We Should Treat Jo Cox's Murderer and The Orlando Shooter As Lone Wolves

Batley and Spen MP Jo Cox is seen in Westminster May 12, 2015. Yui Mok/Press Association/Handout via REUTERS  ATTENTION EDITO
Batley and Spen MP Jo Cox is seen in Westminster May 12, 2015. Yui Mok/Press Association/Handout via REUTERS ATTENTION EDITORS - FOR EDITORIAL USE ONLY. NOT FOR SALE FOR MARKETING OR ADVERTISING CAMPAIGNS THIS IMAGE HAS BEEN SUPPLIED BY A THIRD PARTY. IT IS DISTRIBUTED EXACTLY AS RECEIVED BY REUTERS AS A SERVICE TO CLIENTS. NO RESALES. NO ARCHIVE.

As Tommy Mair assassinated Jo Cox, MP, just a week before the Brexit referendum, an eyewitness, Clarke Rothwell, said that he heard Mair say "Britain First" or "put Britain first." Though Britain First disputes the claim, the shout claiming association with the group is reminiscent to Orlando and San Bernardino attackers' pledges to the Islamic State (ISIS). If Mair was even remotely inspired by Britain First to murder Cox, shouldn't today's logic conflate Mair's act of terrorism with Britain First?

The far-right group Britain First has had a long history of violence. In 2014, members of Britain First sent death threats to its defectors. Though it claims to be focused on "peaceful protests," its members threw bricks during a protest in Rotherham and its founder has called for a "holy war" in the UK. The group has claimed to be carrying out a "Christian crusade" and has openly stated that "violence is so ingrained in Islam that it has never really stopped being at war, either with other religions or with itself."

Its founder, Paul Golding, told Christian Today that "Jesus Christ did use physical violence according to the Gospels in the temple in Jerusalem.... He preached love and forgiveness etc, but he also said he didn't come to bring peace; he came to bring division and a sword, he came to bring fire upon the world to sort the world out." One could thus easily say that in their fight against the "Islamisation of Britain," Britain First inspires violence in a global struggle of religion just as ISIS does.

Cox was politically a prime target for Mair, given her stance on several policy issues conflicting with Britain First. In particular, she has opposed Britain's exit from the European Union in opposition towards Britain First's pro-Brexit stance. And while police have not confirmed Mair's motives, Mair's previous subscription to media "rejecting communism, multiculturalism, political correctness and expansionist Islam" indicates that there may be other issues tackled by Britain First at play here.

As I've previously noted, the media has consistently conflated attackers in Orlando, San Bernardino, and Garland with ISIS because of their pledges to the group. The public has reacted accordingly, demanding stronger military responses against ISIS. However, none of these attackers were provided material aid or supervision by ISIS--they did not even maintain any direct links to the organization.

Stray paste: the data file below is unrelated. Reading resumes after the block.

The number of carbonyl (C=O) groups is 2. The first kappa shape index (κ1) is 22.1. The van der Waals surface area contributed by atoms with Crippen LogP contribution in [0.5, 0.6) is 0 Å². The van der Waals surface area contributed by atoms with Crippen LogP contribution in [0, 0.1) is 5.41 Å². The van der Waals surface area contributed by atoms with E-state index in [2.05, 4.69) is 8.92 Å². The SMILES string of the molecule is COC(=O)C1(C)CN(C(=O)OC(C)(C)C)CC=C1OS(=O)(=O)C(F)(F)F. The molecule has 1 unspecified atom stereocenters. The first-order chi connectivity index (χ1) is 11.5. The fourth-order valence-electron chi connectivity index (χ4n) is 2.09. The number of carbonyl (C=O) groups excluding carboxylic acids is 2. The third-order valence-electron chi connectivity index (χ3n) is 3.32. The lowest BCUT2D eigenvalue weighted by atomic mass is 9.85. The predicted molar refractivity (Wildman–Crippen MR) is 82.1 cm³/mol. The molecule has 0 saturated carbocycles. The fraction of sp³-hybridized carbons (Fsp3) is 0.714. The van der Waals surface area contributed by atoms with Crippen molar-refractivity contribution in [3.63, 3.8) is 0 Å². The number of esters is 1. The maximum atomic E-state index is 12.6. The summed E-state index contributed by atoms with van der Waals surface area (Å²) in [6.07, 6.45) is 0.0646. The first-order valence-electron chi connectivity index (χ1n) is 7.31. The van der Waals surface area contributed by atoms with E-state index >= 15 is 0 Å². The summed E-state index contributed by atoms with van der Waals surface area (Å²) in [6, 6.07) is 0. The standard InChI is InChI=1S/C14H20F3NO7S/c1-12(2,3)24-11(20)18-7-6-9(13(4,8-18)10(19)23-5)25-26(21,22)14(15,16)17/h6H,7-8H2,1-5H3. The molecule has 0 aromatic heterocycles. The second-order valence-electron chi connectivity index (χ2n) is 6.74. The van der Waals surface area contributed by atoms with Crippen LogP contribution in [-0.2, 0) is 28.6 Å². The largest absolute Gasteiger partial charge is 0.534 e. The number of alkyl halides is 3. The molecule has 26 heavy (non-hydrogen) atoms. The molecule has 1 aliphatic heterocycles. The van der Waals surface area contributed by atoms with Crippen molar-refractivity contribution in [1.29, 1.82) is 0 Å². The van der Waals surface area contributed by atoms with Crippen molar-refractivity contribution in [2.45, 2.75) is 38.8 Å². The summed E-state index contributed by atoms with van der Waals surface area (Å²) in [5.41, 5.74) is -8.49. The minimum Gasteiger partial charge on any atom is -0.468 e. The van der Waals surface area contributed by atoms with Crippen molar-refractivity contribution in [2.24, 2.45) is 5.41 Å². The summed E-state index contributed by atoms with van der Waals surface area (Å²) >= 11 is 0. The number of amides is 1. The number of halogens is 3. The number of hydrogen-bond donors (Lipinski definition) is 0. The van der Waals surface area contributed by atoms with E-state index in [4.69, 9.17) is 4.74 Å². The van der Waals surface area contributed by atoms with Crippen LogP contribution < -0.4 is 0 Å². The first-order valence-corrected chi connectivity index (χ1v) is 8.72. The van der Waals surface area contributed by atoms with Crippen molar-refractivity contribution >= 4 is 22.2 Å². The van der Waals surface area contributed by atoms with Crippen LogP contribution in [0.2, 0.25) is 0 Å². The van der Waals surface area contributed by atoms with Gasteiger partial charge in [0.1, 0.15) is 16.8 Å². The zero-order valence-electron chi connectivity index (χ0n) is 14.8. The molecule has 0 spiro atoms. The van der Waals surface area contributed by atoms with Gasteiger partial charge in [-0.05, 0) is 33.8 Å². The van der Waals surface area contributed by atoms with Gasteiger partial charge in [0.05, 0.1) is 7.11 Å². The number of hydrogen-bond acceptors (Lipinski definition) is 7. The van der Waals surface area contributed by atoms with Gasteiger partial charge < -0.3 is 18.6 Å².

Similarly, Mair demonstrated allegiance towards Britain First's cause. It is possible that his violent politics were inspired by Britain First's "crusade" rhetoric. Given Britain First's history of violence and its capacity to inspire it, shouldn't we be treating Britain First as a terrorist group directly responsible for Jo Cox's assassination, just as we do with ISIS's supposed "involvement" in Orlando?

Of course not. Though Britain First's rhetoric is extraordinarily counterproductive in the "War on Terror", there is currently no evidence indicating that the national organization provided any direct assistance to Mair--their only connection was a political inspiration. Analogously, though ISIS is a heinous organization, it has had no connection beyond political inspiration to any attackers on US soil--pledges have not corresponded with tangible collaboration between lone wolves and ISIS.

Jo Cox's assassination demonstrates the illogic of our conflation between lone wolves and larger, potentially violent, national groups. Although ISIS is a heinous organization threatening Western interests in Syria and Iraq, it is dangerous to conflate the actions of lone wolves pledging to ISIS with ISIS just as it is absurd to perceive Mair's actions as a threat coming from Britain First. The inspiration that both provided is alarming, but absent any concrete association between the wolves and their pack, drastic measures like the banning of Britain First as a terrorist organization or an expanded war against ISIS seem less than palatable.

Britain First perhaps poses a more direct threat to citizens on Western soil than ISIS, given its "mosque invasions" and previously violent mass protests. For the sake of argument, however, neither organization is directly involved in conventional terrorism against the US or the UK. It's time we stopped confusing ISIS "affiliates" with the core organization. There's enough fear to go around in this world, and neither Britain First nor ISIS warrants a nuclear response as though they pose an existential and immediate threat to our nations.